I tend to forget my worries while visiting old but gorgeous cities, the same as I forget about the things I must take care of, and even my phone. In a world filled with technology, we rarely slow down and smell the roses. Luckily, there are some places that teleport us to a time when life had a slower pace. Some of these places have been around for hundreds of years and will probably still be there long after we are gone. There are many old buildings in Romania's capital, Bucharest. Their walls have sheltered millions of people throughout time, having seen the good and the bad in humanity. One of the oldest buildings in Bucharest is the Manuc's Inn, considered the epicenter of hospitality in the capital. So, what is Manuc’s Inn? It is the oldest traditional inn in Europe and one place that awaits all eagerly. It is just a short walk away from the one of a kind palace - the People's House.
Situated in the old part of Bucharest's city center, Manuc's Inn is the oldest hotel of the capital. The inn was built by an Armenian lord, Emanuel Martirosi Mârzaian in 1808. The lord was known as Manuc to everyone who crossed his threshold. The reason why this happened is unknown. Maybe, the locals just didn’t know how to spell the owner's name.
Manuc decided to build an inn that would be a beacon of light to those in need of shelter in troublesome times. The land on which he raised the inn used to belong to the royal court and was close to where people used to trade, so it provided shelter to a unique spectrum of people.
Initially, the inn included 107 rooms, 10 sheds, 15 cellars, 23 shops, and 2 ballrooms. In the year 1816, Manuc decided to sell the inn, but sadly he died under strange circumstance before he was able to do so. His son, Murat, took over the inn and kept it in the family for a couple of years longer. But a serious earthquake of the year 1838 changed this mind, and Murat decided to sell the inn.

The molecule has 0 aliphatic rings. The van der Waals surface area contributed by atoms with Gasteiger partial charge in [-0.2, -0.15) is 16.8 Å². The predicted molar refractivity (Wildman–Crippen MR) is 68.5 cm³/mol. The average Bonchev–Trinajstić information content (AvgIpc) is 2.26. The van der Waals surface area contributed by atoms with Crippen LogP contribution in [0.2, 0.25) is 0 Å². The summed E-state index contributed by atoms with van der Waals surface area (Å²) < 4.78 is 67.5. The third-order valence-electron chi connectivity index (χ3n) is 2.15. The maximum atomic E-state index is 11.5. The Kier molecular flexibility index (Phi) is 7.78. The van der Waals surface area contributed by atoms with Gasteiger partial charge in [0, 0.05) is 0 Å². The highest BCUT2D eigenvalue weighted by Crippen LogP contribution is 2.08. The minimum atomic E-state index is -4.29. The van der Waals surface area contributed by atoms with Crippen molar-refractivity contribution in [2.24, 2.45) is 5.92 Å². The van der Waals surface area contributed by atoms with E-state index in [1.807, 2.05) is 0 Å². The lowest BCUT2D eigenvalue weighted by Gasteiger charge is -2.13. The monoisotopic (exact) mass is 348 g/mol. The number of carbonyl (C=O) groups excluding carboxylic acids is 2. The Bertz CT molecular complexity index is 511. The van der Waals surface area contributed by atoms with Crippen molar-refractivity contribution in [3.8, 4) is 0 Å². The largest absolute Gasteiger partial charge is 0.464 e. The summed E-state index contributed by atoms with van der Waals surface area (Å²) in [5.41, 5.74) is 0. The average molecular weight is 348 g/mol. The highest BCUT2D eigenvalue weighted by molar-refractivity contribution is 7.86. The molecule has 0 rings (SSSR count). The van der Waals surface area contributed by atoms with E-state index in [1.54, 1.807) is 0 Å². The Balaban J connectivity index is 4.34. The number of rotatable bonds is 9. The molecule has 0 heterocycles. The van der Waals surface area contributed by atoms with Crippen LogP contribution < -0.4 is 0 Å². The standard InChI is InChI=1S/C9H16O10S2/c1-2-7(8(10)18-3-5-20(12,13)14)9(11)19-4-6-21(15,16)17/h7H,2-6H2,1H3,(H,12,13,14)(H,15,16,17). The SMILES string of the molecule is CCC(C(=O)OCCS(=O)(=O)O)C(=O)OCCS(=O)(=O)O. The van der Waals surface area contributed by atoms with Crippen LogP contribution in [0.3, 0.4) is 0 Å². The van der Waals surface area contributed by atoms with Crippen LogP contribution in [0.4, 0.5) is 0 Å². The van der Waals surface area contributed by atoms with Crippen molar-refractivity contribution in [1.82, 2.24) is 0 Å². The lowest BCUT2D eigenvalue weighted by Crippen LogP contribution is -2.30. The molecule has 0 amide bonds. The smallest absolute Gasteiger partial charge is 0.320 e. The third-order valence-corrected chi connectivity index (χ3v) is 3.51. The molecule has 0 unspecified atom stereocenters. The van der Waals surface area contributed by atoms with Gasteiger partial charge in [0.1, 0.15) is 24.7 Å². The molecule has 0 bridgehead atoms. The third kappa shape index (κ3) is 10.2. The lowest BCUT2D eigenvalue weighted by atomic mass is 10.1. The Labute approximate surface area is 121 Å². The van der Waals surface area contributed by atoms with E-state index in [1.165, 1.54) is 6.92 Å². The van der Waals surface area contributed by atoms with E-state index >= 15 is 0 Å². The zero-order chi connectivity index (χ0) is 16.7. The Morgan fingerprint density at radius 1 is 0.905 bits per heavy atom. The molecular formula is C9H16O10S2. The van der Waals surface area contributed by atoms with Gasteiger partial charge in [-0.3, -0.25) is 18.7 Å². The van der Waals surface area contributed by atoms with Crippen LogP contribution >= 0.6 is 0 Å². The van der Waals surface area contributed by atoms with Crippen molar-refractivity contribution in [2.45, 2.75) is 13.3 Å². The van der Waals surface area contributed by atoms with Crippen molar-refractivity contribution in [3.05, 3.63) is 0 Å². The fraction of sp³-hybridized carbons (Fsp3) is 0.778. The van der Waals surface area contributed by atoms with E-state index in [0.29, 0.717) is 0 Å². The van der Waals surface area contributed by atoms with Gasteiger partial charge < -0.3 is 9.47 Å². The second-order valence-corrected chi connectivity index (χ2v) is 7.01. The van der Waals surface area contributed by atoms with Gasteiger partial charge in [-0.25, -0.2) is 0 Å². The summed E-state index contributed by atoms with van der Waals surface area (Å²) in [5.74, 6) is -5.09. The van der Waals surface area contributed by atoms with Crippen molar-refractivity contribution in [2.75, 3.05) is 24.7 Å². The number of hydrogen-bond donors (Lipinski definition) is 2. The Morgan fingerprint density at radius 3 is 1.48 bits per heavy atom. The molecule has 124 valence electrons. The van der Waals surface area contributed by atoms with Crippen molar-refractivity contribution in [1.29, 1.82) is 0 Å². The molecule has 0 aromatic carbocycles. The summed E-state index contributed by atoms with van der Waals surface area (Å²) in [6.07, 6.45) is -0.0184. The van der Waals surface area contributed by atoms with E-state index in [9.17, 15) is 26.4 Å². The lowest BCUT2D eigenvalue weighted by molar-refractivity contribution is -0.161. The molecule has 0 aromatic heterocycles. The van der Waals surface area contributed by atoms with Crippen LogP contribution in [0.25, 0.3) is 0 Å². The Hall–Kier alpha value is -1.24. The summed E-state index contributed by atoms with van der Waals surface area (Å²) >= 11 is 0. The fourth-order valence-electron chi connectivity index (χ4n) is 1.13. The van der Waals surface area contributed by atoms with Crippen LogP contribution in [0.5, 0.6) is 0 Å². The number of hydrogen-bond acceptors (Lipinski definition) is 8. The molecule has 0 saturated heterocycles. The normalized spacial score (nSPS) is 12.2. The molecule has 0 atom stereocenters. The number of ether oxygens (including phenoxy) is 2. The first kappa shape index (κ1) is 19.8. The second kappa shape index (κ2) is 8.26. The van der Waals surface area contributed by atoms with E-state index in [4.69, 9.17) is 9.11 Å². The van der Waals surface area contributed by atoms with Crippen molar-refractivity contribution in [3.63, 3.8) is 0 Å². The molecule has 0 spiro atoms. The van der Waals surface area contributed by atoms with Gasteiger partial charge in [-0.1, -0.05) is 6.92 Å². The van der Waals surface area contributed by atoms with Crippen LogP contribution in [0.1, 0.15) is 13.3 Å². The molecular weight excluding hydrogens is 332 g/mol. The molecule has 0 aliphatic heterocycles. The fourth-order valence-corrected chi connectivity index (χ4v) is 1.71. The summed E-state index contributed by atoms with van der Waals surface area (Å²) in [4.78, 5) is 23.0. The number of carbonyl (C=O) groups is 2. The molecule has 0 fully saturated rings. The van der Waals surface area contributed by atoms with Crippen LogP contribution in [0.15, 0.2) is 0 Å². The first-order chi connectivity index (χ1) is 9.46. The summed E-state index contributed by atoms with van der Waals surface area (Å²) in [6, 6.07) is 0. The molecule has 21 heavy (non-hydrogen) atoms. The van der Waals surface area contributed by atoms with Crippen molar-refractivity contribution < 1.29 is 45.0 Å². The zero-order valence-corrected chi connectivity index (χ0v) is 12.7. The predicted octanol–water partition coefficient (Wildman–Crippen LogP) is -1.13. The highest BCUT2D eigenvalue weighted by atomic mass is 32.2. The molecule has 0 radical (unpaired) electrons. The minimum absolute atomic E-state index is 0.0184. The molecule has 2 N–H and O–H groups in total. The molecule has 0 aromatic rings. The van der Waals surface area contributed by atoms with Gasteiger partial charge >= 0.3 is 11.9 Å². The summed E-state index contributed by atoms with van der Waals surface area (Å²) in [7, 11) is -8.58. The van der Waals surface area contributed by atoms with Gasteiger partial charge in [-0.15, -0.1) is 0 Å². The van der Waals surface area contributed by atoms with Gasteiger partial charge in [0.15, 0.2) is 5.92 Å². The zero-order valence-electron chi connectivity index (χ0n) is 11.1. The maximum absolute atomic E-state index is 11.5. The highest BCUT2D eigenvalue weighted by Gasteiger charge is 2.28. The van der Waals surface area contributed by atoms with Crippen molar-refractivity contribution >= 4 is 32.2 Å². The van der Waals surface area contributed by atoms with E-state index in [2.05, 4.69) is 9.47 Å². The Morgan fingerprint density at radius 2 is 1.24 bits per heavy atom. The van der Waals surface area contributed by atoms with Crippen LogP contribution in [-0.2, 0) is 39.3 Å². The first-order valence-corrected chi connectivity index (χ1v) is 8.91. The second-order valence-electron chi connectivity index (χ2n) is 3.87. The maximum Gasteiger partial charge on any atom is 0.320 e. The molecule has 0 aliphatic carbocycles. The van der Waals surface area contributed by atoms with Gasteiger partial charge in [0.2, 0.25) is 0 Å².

Usually, when a building got sold, people could put in different clauses into the contract. These clauses stipulated how the building would have to be managed after the sale went through. Because the inn was well-known for its hospitality, and the travelers would walk great lengths to get to it, the owner placed a rather strange clause in the contract.
The new owners would have to maintain the same level of hospitality towards the travelers, giving each guest the honor he or she deserved. By doing this, they would have to make sure that the inn's reputation wouldn't be ruined, and that the image of the inn could live on. This old tradition is still being upheld today. All guests feel welcomed and honored throughout their stay.
After Manuc's son sold the inn, the building went through quite a metamorphosis. Firstly, it transformed into the Grand Hotel of Dacia. During this time, people used to gather here for theater and illusionist shows, balls and banquets. Even in the time of war, Manuc's Inn was a popular meeting place for politicians and traders alike.
Later on, in the Communist era, a demolition was planned in order to enlarge the main square. Things were on standby for a while, but in the end, it was decided the inn had a special value, and a restoration process began.
Slowly, Manuc's Inn was sold from one owner to the next, until it became what it is today. The building was transformed into a restaurant having the same name and a well-known hospitality reputation. This restaurant is the perfect choice for weddings, christenings, and parties. From time to time, the restaurant houses workshops, conferences, or art shows.
Manuc's Inn kept its fame and still is the epicenter of hospitality in Bucharest. Rooms are no longer available to be rented out, and people have stopped coming to trade. Yet travelers still cross great distances to arrive here and see Europe's oldest traditional inn.
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